Savory Yogurt

Yogurt. I don’t really remember eating it much until I studied abroad in Australia and found the creamiest of creamy yogurt. Seriously, why is Australian yogurt so creamy? I think it’s the bacteria profile. I’ve tried to find similar varieties in the US but haven’t been successful. Those so-called Australian-style brands don’t replicate my memories.

It was also in Australia that I discovered Greek yogurt covered in fruit, muesli or granola, and honey. In 2006, the Aussies were eating that stuff like crazy. At least, they were in the little coffee shop and cafe that I worked in. Quick shout out to the Aussies that pay a livable minimum wage. As a barista and occasional sandwich maker, in 2006 I was making $17/hour. Seriously.

Anyway, it was only a couple years ago that I started eating yogurt of the savory variety. I don’t even know why. One day, instead of adding honey, I threw in a little salt, and I’ve never turned back.

Savory Yogurt

My most recent iteration of savory yogurt includes truffle salt, but I’ve eaten varieties covered in za’atar, sprinkled with sumac, aleppo pepper, and dried mint, or others that are reminiscent of tzatziki. Sometimes just a dusting of cumin and ground coriander do the trick. For texture, add roasted nuts or seeds. I’ve even used edamame before. Think of yogurt as a blank canvas and you’ll start to see the possibilities.

Savory Yogurt (2)

In other news, Eric and I went to Idaho for the 4th of July and my birthday and had a blast backpacking in the Sawtooth Wilderness, visiting the little towns of Stanley and Ketchum, and exploring Boise via breweries. It was a really fun and affordable trip thanks yet again to our Southwest Companion Pass. The full set is here, but below are a couple favorite pics.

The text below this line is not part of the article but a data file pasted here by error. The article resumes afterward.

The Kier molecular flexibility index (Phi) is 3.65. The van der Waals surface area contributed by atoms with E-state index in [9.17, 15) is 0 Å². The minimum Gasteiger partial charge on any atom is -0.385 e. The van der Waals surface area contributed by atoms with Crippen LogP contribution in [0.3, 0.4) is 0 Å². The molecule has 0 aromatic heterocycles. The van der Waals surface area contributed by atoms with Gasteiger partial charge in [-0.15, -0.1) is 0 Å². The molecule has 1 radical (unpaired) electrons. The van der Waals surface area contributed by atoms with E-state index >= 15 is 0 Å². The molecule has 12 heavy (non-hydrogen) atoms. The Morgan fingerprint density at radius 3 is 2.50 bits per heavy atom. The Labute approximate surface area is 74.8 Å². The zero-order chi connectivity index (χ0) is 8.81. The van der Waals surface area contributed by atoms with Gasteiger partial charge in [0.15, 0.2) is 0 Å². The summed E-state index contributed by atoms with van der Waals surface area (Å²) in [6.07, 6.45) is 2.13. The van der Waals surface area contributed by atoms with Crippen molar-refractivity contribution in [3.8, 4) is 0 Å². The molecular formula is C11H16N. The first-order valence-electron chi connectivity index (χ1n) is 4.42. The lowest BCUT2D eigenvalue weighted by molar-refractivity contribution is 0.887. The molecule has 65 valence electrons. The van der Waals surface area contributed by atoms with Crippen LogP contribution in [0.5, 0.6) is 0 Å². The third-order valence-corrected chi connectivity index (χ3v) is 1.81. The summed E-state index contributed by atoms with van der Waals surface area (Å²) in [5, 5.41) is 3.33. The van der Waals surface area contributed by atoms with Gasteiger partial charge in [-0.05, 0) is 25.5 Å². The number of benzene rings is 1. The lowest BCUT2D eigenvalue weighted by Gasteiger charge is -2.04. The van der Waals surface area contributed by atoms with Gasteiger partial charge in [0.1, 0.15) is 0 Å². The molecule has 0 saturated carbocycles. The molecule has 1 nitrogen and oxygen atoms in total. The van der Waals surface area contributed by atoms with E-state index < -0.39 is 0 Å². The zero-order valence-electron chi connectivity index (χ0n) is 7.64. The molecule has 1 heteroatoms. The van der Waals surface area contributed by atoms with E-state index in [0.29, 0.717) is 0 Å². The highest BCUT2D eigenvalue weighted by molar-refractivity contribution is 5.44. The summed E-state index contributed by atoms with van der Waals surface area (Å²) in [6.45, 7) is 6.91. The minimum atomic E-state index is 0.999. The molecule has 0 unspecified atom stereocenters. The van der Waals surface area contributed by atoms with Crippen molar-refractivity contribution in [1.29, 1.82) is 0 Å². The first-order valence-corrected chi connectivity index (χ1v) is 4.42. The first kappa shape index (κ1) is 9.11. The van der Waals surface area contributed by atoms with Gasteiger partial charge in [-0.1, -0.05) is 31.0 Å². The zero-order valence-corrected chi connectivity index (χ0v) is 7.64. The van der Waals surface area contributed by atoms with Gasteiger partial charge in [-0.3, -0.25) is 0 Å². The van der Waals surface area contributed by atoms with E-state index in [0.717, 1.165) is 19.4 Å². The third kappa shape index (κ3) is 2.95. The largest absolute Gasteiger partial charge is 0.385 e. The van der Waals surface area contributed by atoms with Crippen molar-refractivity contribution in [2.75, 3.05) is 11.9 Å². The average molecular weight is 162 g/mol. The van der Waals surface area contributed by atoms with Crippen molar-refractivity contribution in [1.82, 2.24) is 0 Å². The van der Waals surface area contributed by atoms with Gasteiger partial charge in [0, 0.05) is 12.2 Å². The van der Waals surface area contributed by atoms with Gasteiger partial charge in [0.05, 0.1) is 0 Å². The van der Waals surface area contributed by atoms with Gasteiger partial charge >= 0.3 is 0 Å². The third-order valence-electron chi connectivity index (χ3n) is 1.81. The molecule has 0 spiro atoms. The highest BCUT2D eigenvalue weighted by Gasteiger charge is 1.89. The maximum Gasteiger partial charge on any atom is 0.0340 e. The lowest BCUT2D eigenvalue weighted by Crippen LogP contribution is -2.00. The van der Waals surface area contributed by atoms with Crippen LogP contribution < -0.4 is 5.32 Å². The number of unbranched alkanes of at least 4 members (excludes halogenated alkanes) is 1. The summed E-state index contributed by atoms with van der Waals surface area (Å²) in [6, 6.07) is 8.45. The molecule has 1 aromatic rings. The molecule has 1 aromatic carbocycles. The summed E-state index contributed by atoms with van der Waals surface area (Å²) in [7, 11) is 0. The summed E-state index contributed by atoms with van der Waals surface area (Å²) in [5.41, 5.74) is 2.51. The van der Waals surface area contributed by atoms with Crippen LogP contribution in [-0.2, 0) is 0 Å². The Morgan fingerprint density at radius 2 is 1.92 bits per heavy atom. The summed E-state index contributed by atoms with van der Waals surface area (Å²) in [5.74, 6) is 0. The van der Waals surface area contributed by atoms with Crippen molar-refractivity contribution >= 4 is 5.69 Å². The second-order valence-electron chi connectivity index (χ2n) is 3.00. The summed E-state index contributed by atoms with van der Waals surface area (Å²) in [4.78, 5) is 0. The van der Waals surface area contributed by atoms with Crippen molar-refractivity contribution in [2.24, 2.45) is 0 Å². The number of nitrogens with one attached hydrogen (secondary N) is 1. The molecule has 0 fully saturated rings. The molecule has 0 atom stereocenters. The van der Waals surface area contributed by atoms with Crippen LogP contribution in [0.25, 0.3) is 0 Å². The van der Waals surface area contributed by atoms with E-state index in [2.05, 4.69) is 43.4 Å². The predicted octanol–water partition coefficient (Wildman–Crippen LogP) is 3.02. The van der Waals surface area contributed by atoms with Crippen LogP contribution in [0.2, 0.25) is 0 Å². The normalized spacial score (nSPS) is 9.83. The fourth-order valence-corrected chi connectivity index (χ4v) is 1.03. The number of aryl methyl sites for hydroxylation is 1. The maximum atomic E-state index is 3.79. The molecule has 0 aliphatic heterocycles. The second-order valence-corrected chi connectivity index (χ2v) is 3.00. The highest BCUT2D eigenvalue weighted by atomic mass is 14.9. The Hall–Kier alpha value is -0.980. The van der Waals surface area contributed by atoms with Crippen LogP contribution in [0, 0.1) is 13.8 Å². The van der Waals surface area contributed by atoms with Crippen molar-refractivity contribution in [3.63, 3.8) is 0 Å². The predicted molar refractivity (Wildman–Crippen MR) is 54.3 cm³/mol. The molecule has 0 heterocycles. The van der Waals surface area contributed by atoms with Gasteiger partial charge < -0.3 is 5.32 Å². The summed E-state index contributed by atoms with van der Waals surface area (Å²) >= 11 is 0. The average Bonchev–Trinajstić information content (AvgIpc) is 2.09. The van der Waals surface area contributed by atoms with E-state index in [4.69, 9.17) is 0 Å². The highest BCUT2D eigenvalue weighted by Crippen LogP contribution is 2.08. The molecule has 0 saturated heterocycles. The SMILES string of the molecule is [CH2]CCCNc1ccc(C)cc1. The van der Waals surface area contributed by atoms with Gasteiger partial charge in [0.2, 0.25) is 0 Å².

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Idaho (45)

Now, go eat some savory yogurt.

Savory Yogurt (3)

Savory Yogurt

*Vary amounts of each based on how much yogurt you want to eat! This makes the perfect mid-morning snack.

Plain, full-fat Greek or regular yogurt
High-quality sheep’s milk feta, cubed
Cherry tomatoes, sliced
Fresh herbs, chopped (I used cilantro, flat-leaf parsley, and mint)
Fresh cracked pepper (I had some tellicherry peppercorns on hand)
Really good extra virgin olive oil
Truffle salt (you could also use truffle oil and add salt to taste)

Put the yogurt in a bowl, top it with everything, stir, eat. Always add the salt to taste – a little bit, stir, taste, add more if needed.

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Yogurt Cheese

I have made this yogurt cheese from Madhur Jaffrey’s World-of-the-East Vegetarian Cooking twice now. I still don’t fully understand the difference between this and Greek yogurt, except that there is even less water content in yogurt cheese than there is in Greek-style yogurt. But still, what makes it cheese?

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Either way, it’s good! Eric and I have been eating it on crackers, but it’d also be good slathered on some toasted french bread. The combinations of spices are endless, but I’ve been sticking with my new favorite spice of the moment, turmeric. Add in some really fruity olive oil and fresh black pepper, and you have a snack worthy of those moments when you’re procrastinating on writing a paper related to healthcare in Nicaragua.

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Yogurt Cheese with Turmeric, Olive Oil, and Black Pepper

adapted from Madhur Jaffrey’s World-of-the-East Vegetarian Cooking

1 32-ounce container plain yogurt (I have been loving Brown Cow brand)
1 teaspoon turmeric
1 tablespoon extra virgin olive oil
salt and fresh ground black pepper

Double line a strainer with cheese cloth and place the strainer over a bowl. Pour the entire container of yogurt in and let strain for 8-12 hours, depending on how thick you want it to be. After 12 hours, I had almost two cups of liquid when mine was done. Transfer to another bowl and mix in the turmeric, olive oil, and salt and pepper to taste. Let sit for 15-30 minutes to allow the flavors to mix and penetrate every bite, then eat on crackers, bread, or by the spoonful!